The Herald Sun has become the first masthead to record a quarter-on-quarter decline in digital sales, newly released numbers reveal.
The News Corp title saw the number of subscribers to its paywall fall by 1.85% from 50,360 to 49,425, according to the Audit Bureau of Circulations data.
It was the first time that any Australian newspaper site’s audited paywall subscriber numbers have gone backwards, after it put up a paywall, compared to the previous quarter.
The Herald Sun’s weekday digital subscriber numbers
In a statement, News Corp CEO Julian Clarke said of the Herald Sun’s drop: “The last quarter’s number was negatively affected by a price increase (from $7.99 to $23.99) for people who subscribe via the iTunes app.”
The numbers are part of a trend towards a levelling off of digital subscription take up across the board.
Fairfax’s Sydney Morning Herald increased its reported digital subscriber numbers by just 1.75 per cent in the quarter to 135,274.
The Sydney Morning Herald weekday digital subscriber numbers
And sister publication The Age rose by 1.38 per cent to 135,776 subscribers.
The Age’s paywall subscribers
News Corp’s The Australian increased its quarterly digital subscriptions by just 173 subscribers – or 0.26 per cent – to 65,739 subscribers.
The Australian’s paywall subscribers
“The price rise from $4 to $6 per week in digital, which flowed through to all existing members last quarter, resulted in a slight churn uptick as we expected,” said Gray.
“Of course, we also equalised our pricing across all digital entry points, so The Australian’s iTunes price went from $12.99 to $23.99 per month, which also had an impact.
“Clearly with slight volume growth and 50% price growth, our digital subscription revenues are growing rapidly.”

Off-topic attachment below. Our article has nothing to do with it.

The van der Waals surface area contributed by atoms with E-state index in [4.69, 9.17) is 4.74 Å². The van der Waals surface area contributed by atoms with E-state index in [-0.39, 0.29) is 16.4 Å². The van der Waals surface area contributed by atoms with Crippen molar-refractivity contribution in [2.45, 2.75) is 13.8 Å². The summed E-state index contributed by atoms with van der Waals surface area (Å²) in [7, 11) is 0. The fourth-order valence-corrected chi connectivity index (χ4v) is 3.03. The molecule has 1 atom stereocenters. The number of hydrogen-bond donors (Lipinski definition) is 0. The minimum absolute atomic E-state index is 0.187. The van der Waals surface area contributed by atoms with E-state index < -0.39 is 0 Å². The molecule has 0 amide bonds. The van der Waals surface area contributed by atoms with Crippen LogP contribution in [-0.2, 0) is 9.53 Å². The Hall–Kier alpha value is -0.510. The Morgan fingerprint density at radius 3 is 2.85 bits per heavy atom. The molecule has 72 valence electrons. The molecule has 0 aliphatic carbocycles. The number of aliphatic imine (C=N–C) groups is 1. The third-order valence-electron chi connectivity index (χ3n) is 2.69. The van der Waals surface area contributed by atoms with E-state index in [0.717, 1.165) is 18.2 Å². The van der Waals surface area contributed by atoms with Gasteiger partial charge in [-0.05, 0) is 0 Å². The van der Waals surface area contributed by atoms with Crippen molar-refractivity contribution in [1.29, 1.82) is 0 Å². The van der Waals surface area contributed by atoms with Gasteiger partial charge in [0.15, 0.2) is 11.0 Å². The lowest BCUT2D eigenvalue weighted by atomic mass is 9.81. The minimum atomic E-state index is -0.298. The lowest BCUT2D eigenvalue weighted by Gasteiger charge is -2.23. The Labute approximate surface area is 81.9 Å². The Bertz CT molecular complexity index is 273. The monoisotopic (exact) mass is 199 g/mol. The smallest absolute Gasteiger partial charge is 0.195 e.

News Corp still does not release digital subscriber numbers for the Daily Telegraph, Courier Mail, Adelaide Advertiser and Hobart Mercury, while rival Fairfax does not disclose the Australian Financial Review’s subscription numbers.
Every metro and national newspaper saw a year-on-year decline in print circulation.
The Australian saw a fall of 6.7 percent of its weekday circulation.
The Herald Sun saw its print circulation post an 8 per cent decline, shedding 31,213 weekday copies compared to a year before.
The Age fell by 18.3 percent in its weekday print circulation.
The Sydney Morning Herald saw a 13 percent year-on-year decline in print while Sunday sister title the Sun-Herald fell 14 percent.
Fairfax’s title national business newspaper The Australian Financial Review posted an 8 per cent decline in weekday print circulation and an 11.3 per cent weekend decline.
Amongst the other metro titles, Seven West Media’s The West Australian posted the smallest decline, down 4.8 per cent, followed by the Courier Mail in Brisbane with a 5.3 per cent decline, the Canberra Times which fell 6.7 per cent and Sydney’s Daily Telegraph which recorded a 6.9 per cent decline.
The Saturday newspapers saw more consistent decline with most newspapers falling between 8-9 per cent.
The only newspaper to defy that trend was Sydney’s Daily Telegraph which posted only a 3.9 per cent decline in print circulation on the Saturday, recording sales of 275,380.
Sunday newspapers also posted notable declines across the board with News Corp’s Sunday Telegraph recording a 6.8 per cent decline with sales of 523,123.
Asked to comment on the print circulation results a spokesman for Fairfax emphasised previous statements promoting the EMMA readership platform: “We continue to grow digital subscriptions, innovate and build value into our subscriptions based on an understanding of the changing needs of our customers.
“Our print circulation is more profitable than ever. Profitable circulation and our fiercely independent journalism and content, ensures that the print editions of our mastheads continue to contribute to the growth and engagement of our audience.
“It’s important to note that circulation data only shows part of the picture of the reach of our print and digital mastheads. Readership shows true engagement with our products.”
News Corp also played down the circulation declines by highlighting its results in the EMMA survey.
“Although circulation of printed newspapers has marginally declined, it is more than replaced by significant growth in digital readership which has driven the 2.5 per cent growth year on year,” said Clarke.
“The recently released EMMA data shows that we have experienced growth in readership of around 2.5 per cent across all platforms over the last 12 months.”